Quite A Man

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Robert Lucas led the macro academy’s rejection of both the keystone status of meaningful wage rigidity  and the consequent centrality of nominal demand in stabilization analysis. His influence has been enduring despite a remarkable fact. Lucas’s seminal contribution, i.e., the application of rational expectations to nominal-wage determination, is for the largest and most relevant class of labor pricing simply wrong. It is a familiar story to readers of the GEM Blog. Lucas was badly misled by his core, unexamined assumption that confinines rational price-mediated exchange to the marketplace.

The Irrational Rational-Expectation Phillips Curve

The reason that much of Lucas’s anti-Keynesian thinking is wrong is not because of his strong, and often criticized, commitment to rationality in economic modeling. Such objections are badly off-base. The GEM Project’s staunchness in defense of rational decision-making is at least as strong as Lucas’s.

Instead, his famous analysis breaks down because of his failure work through the implications of a critical assumption. He assumes, for convenience, that labor pricing in modern economies is conducted in a spot market. Everybody knows that most employees are more permanently attached  to their employers, with tenures spanning multiple annual wage adjustments. It turns out that, given the absence of spot-market labor pricing, the rational-expectations Phillips curve is not compatible with rational behavior.

In the 1970s, Lucas capped his interest in writing down micro-coherent labor-supply equations by imposing John Muth’s rational expectations on the then-consensus Early Keynesian “adaptive expectations” Phillips curve. The EK version is:


where w is the rate of change of nominal wages, UN is the natural rate of unemployment, U is the actual rate, pL is lagged consumer price inflation, and e is an error term. The Lucas version is:


where E represents expectations rooted in the cost-effective use of available information. The innovation is of course the inflation term (pL(t)→Etp(t+1)). Lucas confidently attacked the EK catch-up version of adjusting nominal wages for inflation  as irrationally leaving information on the table. He believed his expectations version to be self-evidently consistent with optimizing behavior. His forward-looking take inflation adjustment quickly became mainstream.

The GEM Project easily shows that Lucas’s inflation-term innovation is inconsistent with rational employee-employer behavior and badly misleads on how wages are actually determined. In the real world, the rational payment a premium relative to market-opportunity wages compensates workers for losses implicit in any lagged adjustment for inflation, allowing both employers and employees to costlessly avoid the significant costs of informing workable rational expectations of future inflation. Both sides are better off using the more efficient catch-up approach. The GEM argument is supported by the actual behavior of practitioners, who always use catch-up.  The best-practices literature that demonstrates the disuse of expectations in annual wage adjustments is characteristically ignored by Lucas and other mainstream theorists.

Chapter 4 of the Website’s e-book carefully works through the rationality of catch-up, and the irrationality of expectations, in the periodic adjustment nominal labor pricing for price inflation. It further demonstrates that the forward-looking Phillips curve has been a badly inaccurate guide to understanding the stagflation decade – the massive market failure that rational expectations was supposed to have explained.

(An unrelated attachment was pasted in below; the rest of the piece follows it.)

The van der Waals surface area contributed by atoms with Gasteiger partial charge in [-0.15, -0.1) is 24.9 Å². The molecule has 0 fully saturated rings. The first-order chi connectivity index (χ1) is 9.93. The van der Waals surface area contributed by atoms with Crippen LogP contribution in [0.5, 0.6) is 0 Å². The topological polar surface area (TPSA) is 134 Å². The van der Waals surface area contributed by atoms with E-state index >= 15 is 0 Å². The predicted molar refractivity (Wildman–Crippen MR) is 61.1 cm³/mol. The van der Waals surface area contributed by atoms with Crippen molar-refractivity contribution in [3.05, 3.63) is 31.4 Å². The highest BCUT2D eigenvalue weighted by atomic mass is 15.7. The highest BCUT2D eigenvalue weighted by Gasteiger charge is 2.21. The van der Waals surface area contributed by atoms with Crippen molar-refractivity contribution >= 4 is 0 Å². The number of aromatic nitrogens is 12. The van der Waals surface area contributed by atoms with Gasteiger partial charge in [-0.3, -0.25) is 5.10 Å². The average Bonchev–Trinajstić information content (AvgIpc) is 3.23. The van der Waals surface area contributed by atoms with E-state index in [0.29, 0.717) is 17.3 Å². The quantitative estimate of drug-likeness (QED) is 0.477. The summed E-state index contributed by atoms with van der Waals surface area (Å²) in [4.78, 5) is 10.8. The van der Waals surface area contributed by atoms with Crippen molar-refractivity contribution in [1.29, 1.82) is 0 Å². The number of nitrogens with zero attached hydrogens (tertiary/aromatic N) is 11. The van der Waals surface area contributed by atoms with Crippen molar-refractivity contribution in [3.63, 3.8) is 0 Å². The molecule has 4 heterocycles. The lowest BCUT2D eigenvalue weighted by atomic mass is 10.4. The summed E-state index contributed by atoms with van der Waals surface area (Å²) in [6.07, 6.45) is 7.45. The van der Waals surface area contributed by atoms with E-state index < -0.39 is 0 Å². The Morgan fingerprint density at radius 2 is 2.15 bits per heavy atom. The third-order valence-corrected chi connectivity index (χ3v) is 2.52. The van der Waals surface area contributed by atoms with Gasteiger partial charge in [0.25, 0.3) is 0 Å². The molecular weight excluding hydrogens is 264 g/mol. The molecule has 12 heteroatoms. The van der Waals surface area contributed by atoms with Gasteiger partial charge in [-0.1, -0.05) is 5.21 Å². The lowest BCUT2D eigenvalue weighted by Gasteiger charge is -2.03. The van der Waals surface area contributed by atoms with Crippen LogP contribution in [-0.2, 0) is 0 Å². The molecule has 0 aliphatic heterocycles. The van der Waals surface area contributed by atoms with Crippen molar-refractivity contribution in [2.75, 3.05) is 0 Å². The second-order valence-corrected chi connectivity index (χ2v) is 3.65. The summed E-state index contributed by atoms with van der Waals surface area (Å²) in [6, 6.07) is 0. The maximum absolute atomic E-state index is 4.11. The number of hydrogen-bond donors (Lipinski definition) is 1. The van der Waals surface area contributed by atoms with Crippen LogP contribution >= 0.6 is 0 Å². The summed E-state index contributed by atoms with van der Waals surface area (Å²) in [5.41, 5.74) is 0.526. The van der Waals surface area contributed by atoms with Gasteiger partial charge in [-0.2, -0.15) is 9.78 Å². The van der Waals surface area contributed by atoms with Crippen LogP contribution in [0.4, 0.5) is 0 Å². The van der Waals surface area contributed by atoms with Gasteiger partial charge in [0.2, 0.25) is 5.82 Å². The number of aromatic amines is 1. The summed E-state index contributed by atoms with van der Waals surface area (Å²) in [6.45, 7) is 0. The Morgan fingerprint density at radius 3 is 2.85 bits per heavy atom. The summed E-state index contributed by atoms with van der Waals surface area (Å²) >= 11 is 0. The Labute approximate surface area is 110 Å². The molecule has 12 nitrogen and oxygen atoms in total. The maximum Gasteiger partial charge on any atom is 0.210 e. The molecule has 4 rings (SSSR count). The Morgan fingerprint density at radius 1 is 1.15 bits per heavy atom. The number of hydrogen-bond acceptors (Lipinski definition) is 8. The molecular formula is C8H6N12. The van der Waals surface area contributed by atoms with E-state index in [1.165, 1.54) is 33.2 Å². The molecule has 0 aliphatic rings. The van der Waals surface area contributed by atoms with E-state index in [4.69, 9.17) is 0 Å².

More generally, Lucas’s irrational Phillips curve played a crucial role in upending then-mainstream Early Keynesian macro thinking, relegating Samuelson’s Neoclassical Synthesis to the dustbin. The resulting vacuum in stabilization-relevant research motivated the doomed multi-decade quest to figure out how to restore policy-relevance to macro theory now organized by market-centric general-market-equilibrium. The GEM Project helps solve that fundamental problem by constructing a truly microfounded Phillips curve:


where pN denotes the central bank’s inflation objective. (For elaboration, see Chapter 4 in the Website’s e-book.)

Notably overlooked in the mainstream analysis here is that the decades-long, often bitter debate over how to adjust wages for inflation has always been wrong-headed. The issue is not particularly important. The much more critical issue is making sense out of the relationship between unemployment and labor pricing. What matters, if for example involuntary job loss is to result from nominal demand disturbances, is how to rationally suppress wage recontracting. That crucial question, in its rational-behavior context, is uniquely answered in the GEM Project’s generalized-exchange macroeconomics.

Quite a Man

Lucas’s fundamental contribution turns out to be wrong. And, worse, the mistake helped pushed the profession into a prolonged period of ever-increasing damage to the credibility of mainstream macro modeling, denying mainstream theory of any serious claim to stabilization relevance. Anyone who thinks otherwise should recall the bitter denunciations of mainstream thinking by policymakers during and after the 2007-09 Great Recession. All that, however, does not mean Lucas should be dismissed. His intellect is formidable, and his skeptical perspective on the market-centric general-equilibrium macroeconomics that he help entrench in the academy is insightful. I also can’t help believing there is something to the Robert Oppenheimer quote: “Any man whose errors take ten years to correct is quite a man.” Lucas’s error, at least partly because of his towering persona, took more than a generation to correct. There are important messages in that delay.

Blog Type: Wonkish Saint Joseph, Michigan


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